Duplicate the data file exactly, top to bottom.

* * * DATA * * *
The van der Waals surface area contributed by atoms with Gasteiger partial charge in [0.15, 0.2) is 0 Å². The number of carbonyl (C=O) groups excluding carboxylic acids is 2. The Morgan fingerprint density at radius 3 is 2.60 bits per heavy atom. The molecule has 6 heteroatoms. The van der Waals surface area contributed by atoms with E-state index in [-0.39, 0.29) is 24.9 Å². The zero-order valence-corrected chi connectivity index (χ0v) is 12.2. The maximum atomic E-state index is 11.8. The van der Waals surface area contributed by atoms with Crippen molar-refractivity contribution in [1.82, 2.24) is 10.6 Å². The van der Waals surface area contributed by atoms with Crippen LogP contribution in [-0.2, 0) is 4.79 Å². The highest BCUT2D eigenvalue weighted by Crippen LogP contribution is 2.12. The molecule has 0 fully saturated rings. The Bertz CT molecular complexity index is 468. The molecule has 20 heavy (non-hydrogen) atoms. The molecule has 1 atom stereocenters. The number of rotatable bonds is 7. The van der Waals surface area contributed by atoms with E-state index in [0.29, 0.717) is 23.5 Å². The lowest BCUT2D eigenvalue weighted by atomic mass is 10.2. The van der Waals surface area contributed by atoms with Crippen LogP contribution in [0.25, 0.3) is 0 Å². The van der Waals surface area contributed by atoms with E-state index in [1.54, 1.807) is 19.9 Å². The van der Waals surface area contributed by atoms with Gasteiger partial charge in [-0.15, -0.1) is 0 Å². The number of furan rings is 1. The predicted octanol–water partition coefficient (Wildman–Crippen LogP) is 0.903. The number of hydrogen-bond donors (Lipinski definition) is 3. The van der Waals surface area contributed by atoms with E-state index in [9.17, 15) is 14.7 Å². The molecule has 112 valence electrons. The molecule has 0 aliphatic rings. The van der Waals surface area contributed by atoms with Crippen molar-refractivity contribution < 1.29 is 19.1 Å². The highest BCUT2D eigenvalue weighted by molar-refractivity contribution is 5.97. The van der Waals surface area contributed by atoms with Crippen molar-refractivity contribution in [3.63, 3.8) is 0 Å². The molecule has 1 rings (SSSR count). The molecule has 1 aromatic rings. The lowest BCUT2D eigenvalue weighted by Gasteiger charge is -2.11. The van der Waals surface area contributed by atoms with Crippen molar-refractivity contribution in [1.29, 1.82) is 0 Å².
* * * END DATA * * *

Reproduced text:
The van der Waals surface area contributed by atoms with Gasteiger partial charge in [0.15, 0.2) is 0 Å². The number of carbonyl (C=O) groups excluding carboxylic acids is 2. The Morgan fingerprint density at radius 3 is 2.60 bits per heavy atom. The molecule has 6 heteroatoms. The van der Waals surface area contributed by atoms with E-state index in [-0.39, 0.29) is 24.9 Å². The zero-order valence-corrected chi connectivity index (χ0v) is 12.2. The maximum atomic E-state index is 11.8. The van der Waals surface area contributed by atoms with Crippen molar-refractivity contribution in [1.82, 2.24) is 10.6 Å². The van der Waals surface area contributed by atoms with Crippen LogP contribution in [-0.2, 0) is 4.79 Å². The highest BCUT2D eigenvalue weighted by Crippen LogP contribution is 2.12. The molecule has 0 fully saturated rings. The Bertz CT molecular complexity index is 468. The molecule has 20 heavy (non-hydrogen) atoms. The molecule has 1 atom stereocenters. The number of rotatable bonds is 7. The van der Waals surface area contributed by atoms with E-state index in [0.29, 0.717) is 23.5 Å². The lowest BCUT2D eigenvalue weighted by atomic mass is 10.2. The van der Waals surface area contributed by atoms with Crippen LogP contribution in [0.25, 0.3) is 0 Å². The van der Waals surface area contributed by atoms with E-state index in [1.54, 1.807) is 19.9 Å². The van der Waals surface area contributed by atoms with Gasteiger partial charge in [-0.15, -0.1) is 0 Å². The number of furan rings is 1. The predicted octanol–water partition coefficient (Wildman–Crippen LogP) is 0.903. The number of hydrogen-bond donors (Lipinski definition) is 3. The van der Waals surface area contributed by atoms with E-state index in [9.17, 15) is 14.7 Å². The molecule has 112 valence electrons. The molecule has 0 aliphatic rings. The van der Waals surface area contributed by atoms with Crippen molar-refractivity contribution < 1.29 is 19.1 Å². The highest BCUT2D eigenvalue weighted by molar-refractivity contribution is 5.97. The van der Waals surface area contributed by atoms with Crippen molar-refractivity contribution in [3.63, 3.8) is 0 Å². The molecule has 1 rings (SSSR count). The molecule has 1 aromatic rings. The lowest BCUT2D eigenvalue weighted by Gasteiger charge is -2.11. The van der Waals surface area contributed by atoms with Crippen molar-refractivity contribution in [1.29, 1.82) is 0 Å².